The emergence of new diseases and the re-emergence of 'old' diseases necessitates a relook at what shapes vulnerability to ill health. A framework is proposed that combines a realist approach to mapping vulnerability with feminist and post-structural approaches that focus more attention upon the role of social identities and cultural framings of disease. Too often investigations of disease focus either upon structural determinants of risk such as political policy and the economy, or on discursive definitions of disease that impact its experience. A combination of these approaches would result in a more effective framework for evaluating vulnerability, and subsequently for generating effective disease prevention strategies. The social, economic, political, and cultural context of HIV/AIDS in Malawi is given as an illustration of this framework.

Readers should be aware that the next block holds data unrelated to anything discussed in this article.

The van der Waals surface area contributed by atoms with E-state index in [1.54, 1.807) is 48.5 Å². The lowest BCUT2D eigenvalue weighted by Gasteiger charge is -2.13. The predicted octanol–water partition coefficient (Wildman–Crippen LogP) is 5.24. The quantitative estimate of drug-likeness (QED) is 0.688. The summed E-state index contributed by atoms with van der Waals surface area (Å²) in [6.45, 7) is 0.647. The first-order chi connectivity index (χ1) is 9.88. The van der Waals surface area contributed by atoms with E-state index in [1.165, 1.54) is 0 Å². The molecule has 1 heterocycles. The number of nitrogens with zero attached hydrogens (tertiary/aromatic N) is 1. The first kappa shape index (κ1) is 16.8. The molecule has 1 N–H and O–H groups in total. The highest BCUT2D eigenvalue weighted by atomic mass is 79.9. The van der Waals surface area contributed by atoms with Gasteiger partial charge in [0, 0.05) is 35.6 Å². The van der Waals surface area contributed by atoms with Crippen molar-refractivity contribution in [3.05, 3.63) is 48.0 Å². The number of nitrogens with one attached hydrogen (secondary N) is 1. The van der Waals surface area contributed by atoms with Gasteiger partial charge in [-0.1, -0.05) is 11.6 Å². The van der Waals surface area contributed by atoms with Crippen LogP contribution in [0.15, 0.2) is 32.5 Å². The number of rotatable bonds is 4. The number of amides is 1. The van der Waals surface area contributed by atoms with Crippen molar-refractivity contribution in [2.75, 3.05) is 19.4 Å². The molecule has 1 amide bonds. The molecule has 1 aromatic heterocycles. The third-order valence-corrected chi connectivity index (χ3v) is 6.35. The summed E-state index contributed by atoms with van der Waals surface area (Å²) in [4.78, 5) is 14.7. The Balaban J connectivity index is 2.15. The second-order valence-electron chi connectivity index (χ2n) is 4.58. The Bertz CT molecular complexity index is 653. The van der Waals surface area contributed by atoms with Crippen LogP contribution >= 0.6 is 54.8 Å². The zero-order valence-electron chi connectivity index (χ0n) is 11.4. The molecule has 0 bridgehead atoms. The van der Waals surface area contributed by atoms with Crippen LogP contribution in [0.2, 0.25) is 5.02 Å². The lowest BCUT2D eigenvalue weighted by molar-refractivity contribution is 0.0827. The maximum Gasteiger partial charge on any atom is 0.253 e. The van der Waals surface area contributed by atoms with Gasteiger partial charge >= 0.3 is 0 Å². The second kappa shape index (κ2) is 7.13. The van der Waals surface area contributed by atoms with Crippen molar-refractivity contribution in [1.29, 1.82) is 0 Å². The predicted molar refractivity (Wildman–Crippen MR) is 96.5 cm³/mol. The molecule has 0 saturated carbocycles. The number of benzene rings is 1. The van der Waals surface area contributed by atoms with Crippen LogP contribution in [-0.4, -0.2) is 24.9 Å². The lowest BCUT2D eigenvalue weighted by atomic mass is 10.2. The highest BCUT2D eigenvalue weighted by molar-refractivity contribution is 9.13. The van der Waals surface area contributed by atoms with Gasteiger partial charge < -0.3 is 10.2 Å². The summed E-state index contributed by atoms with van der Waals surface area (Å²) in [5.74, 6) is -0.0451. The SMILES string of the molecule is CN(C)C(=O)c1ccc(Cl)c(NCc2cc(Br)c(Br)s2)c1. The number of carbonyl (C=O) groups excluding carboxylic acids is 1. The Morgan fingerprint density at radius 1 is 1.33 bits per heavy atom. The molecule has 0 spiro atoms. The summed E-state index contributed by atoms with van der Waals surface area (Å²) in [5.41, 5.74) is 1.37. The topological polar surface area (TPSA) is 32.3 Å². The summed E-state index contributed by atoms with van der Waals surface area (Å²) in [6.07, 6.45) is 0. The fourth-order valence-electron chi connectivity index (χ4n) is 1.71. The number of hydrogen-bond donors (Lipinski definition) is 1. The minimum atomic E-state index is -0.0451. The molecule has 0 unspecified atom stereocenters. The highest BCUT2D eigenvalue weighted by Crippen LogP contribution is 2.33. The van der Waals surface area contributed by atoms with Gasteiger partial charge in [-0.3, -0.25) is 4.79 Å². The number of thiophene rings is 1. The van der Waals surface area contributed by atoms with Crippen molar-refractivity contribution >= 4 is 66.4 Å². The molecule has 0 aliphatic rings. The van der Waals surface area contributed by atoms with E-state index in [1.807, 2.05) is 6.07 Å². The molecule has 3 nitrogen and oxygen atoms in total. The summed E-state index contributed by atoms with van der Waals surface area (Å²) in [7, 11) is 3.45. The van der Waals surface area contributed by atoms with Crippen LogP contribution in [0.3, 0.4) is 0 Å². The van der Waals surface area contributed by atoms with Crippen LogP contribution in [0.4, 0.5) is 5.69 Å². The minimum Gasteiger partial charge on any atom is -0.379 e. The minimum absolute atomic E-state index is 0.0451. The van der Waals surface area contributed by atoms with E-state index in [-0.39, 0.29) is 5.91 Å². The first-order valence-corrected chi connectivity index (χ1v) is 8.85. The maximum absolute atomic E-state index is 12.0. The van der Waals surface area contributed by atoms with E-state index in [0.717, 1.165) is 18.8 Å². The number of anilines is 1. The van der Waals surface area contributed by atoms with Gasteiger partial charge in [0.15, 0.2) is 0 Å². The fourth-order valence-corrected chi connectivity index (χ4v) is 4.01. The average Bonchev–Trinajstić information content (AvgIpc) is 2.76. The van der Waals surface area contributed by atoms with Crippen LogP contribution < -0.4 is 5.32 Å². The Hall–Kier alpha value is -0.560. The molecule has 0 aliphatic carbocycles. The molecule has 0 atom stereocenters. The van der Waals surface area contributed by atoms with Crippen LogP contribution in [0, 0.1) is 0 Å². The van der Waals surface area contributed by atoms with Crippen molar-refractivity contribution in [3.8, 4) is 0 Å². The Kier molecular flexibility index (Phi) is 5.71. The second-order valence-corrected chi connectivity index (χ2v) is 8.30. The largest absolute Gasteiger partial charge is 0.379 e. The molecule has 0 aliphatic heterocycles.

|Original language||English (US)|
|Number of pages||16|
|Journal||Transactions of the Institute of British Geographers|
|State||Published - 2000|
- Political economy